In rats, dietary taurine protected their livers from damage related to heavy metals and oxidized fat.
Taurine availability in the body is low in various forms of liver cirrhosis. In 35 patients with liver cirrhosis, daily taurine supplementation increased taurine levels and also reduced painful muscle cramps that are associated with cirrhosis.
In animal models, taurine is effective in preventing non-alcoholic fatty liver disease. It reduced oxidative stress, cell death, and fat accumulation in the liver.
Taurine supplementation also prevented alcoholic fatty liver disease in animals by decreasing alcohol-induced oxidative stress and inflammation. It also increased the production of proteins associated with the breakdown of fats in the liver.
Animal studies suggest that taurine prevents long-term liver damage and helps liver cells recover more quickly from fatty and alcoholic liver disease.
Research has shown that when people have adequate or high levels of taurine in their system, neuronal cell regrowth is possible, which may help reverse or mitigate the effects of certain neurodegenerative diseases, such as Parkinson’s disease.
Lowering fat levels in the bloodstream and helping the body deal with excess blood glucose are two of the best benefits of taurine; therefore, they can help optimize the process of weight loss and fat burning.
This organic compound has become a very popular training supplement as it is known to allow muscles to work longer, safer, and more efficiently, which means your workouts will have better results and your recovery time will be faster. shorter.
Having adequate levels of taurine in your body can help your immune system regulate its actions, meaning your body is less likely to experience allergic reactions and other unnecessary energy expenditure.
Taurine benefits are known to aid in skeletal muscle differentiation, and later in life, having adequate levels can help you grow and strengthen your muscles more effectively, making it a popular additive for bodybuilders and powerlifters. dumbbells.
Taurine benefits protect retinal cells from damage caused by oxidants and bright light; In a study (DB-CT) of 62 patients, a combination of taurine, diltiazem, and vitamin E helped decrease vision loss by protecting against oxidative damage.
Low levels of taurine are associated with cataract formation in humans.
In cats, taurine deprivation causes vision loss.
In rats, the antiepileptic drug Vigabatrin depletes retinal taurine. As a result, prolonged use of this drug can lead to irreversible vision loss.
The antioxidant activity benefits of taurine can protect the lungs from damage caused by exposure to toxins such as cigarette smoke.
Taurine-fed hamsters can resist lung damage caused by exposure to air pollutants.
Maintenance of tissue taurine levels is critical for the prevention of oxidant-induced lung injury in rats.
In sheep, the taurine-derived taurolidine (which is converted to taurine in the body) prevents lung damage caused by bacterial toxins.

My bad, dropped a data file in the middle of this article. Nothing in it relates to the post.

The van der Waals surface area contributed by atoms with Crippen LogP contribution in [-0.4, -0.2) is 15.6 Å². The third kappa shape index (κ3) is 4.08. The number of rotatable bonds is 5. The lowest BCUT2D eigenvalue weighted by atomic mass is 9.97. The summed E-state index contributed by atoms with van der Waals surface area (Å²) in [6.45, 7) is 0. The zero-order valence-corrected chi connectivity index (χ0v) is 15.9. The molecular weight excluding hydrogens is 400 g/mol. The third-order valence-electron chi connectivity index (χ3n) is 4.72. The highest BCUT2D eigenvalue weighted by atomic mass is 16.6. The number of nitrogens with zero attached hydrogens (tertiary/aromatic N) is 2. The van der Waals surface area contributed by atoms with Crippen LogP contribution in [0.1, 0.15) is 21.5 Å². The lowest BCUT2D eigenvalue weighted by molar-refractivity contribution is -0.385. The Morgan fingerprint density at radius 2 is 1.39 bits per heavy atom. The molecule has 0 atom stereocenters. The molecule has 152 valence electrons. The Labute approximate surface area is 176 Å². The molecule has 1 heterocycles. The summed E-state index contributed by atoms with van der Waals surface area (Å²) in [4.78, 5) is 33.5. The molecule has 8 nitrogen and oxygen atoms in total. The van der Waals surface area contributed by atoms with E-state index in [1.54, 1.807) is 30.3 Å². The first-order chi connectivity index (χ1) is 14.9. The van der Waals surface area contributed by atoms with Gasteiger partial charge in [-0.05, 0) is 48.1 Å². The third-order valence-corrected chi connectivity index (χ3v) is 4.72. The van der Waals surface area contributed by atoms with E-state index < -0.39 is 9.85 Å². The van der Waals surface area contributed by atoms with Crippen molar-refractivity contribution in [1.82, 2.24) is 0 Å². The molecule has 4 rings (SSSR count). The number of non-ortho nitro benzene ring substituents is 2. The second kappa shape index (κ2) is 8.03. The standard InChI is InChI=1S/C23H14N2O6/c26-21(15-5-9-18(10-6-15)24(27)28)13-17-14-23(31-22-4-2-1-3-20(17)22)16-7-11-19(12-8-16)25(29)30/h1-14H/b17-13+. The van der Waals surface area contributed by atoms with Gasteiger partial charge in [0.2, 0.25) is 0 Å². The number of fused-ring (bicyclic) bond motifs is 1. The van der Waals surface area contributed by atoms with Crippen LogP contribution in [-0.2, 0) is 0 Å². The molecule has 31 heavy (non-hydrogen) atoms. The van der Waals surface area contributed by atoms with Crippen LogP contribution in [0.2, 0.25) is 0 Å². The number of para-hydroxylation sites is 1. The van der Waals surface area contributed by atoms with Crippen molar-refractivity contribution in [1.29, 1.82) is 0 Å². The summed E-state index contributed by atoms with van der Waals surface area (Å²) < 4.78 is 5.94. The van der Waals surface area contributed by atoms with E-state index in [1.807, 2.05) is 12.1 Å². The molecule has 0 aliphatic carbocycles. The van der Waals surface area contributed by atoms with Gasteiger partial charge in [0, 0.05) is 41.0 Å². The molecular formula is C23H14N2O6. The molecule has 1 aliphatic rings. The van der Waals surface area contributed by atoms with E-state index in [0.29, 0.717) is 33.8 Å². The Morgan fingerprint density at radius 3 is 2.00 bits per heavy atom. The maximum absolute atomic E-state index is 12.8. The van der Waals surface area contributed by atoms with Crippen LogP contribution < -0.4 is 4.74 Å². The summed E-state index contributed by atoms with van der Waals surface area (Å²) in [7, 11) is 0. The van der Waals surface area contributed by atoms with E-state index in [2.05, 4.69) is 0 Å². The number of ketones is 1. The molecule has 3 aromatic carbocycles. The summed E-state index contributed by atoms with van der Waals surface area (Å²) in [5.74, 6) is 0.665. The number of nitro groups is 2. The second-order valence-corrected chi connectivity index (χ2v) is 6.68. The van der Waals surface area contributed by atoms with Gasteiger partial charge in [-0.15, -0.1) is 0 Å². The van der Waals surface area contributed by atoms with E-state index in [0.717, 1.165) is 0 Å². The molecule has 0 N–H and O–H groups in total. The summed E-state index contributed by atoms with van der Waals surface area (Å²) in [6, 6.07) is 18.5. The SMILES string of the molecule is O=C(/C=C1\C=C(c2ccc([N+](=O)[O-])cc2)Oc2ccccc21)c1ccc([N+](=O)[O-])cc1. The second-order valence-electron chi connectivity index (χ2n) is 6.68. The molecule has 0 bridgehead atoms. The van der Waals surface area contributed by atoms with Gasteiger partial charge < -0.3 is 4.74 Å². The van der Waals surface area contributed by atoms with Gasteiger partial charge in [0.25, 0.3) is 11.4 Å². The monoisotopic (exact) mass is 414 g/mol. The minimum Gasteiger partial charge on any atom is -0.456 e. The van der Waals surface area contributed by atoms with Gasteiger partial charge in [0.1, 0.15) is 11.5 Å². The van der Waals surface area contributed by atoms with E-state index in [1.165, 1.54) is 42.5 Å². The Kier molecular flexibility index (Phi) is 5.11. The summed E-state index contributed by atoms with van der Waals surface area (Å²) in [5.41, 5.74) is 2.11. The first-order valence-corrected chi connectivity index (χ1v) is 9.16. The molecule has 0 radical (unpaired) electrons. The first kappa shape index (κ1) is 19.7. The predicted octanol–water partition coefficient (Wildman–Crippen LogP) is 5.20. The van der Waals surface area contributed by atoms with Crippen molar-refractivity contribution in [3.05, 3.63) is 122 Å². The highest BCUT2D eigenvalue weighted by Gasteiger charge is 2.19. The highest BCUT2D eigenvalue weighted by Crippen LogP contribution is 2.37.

Taurine (L-taurine or 2-aminoethane sulfonic acid) is a sulfur-containing amino acid.
Mammals have taurine in almost all tissues, but the heart, brain, retina, platelets, and glands contain particularly high amounts.
Taurine plays a crucial role in the development and protection of cells within mammals; controls multiple important biological processes in the body.
In this sense, taurine could be more easily compared to sodium or calcium ions than to a drug that targets a specific receptor in our body.
Humans are capable of producing taurine, but not in sufficient quantities. Therefore, taurine is a conditionally essential amino acid for humans; Some conditions in which patients may be deficient in taurine include premature infants, newborns, and patients with chronic liver, heart, and kidney disease.
This supplement is also an osmolyte. This means that it controls the entry and exit of water in the cells and prevents them from changing the cell too much; It interacts with fats in cell membranes and stabilizes them, preventing structural changes in the cell.
Despite the impressive range of positive effects that taurine has on the body, its exact mechanisms of action remain largely unknown.
Taurine is synthesized in the body from the only other two sulfur-containing amino acids, methionine and cysteine.
Taurine synthesis occurs primarily in the liver, with the help of the enzyme cysteine sulfinic acid and vitamin B6 (pyridoxine).
Other cells in our body can absorb taurine from the blood thanks to the special taurine transporter molecule (TauT) found in cell membranes.
Taurine is an essential nutrient for newborns as they are not yet able to synthesize or retain taurine within their bodies. Breast milk contains the full taurine requirement for infants, as does modern infant formula.
Taurine leaves the body as part of the bile or urine.
The kidneys can increase or decrease taurine excretion depending on the dietary availability of taurine. High amounts of taurine in urine indicate high dietary intake.
Taurine carrier molecules in the kidneys use energy to reabsorb and retain taurine in the body.
People with compromised kidney function or defective taurine transporters may not be able to retain sufficient amounts of taurine.
Taurine remains one of the most important organic compounds within the body, but there are some potential side effects when consuming too much, such as pregnancy complications and worsening of certain nervous system disorders.
Bipolar Disorder: Studies have found that regular or prolonged use of this compound can worsen the symptoms of bipolar disorder, although, in moderate amounts, it may have a mitigating effect on this condition.
Pregnancy: Some of the more popular taurine supplements also contain other active ingredients, including caffeine, that may pose a risk to pregnant or lactating women, so these individuals should avoid the use of this non-essential amino acid.
Up to 3 g of supplemental taurine per day is safe for consumption in adults. There is strong evidence that there are no side effects at doses up to and below this value. Scientists do not recommend a dose greater than 3 g per day.
Relatively high amounts of taurine are safe for consumption because any excess can be passed harmlessly through urine.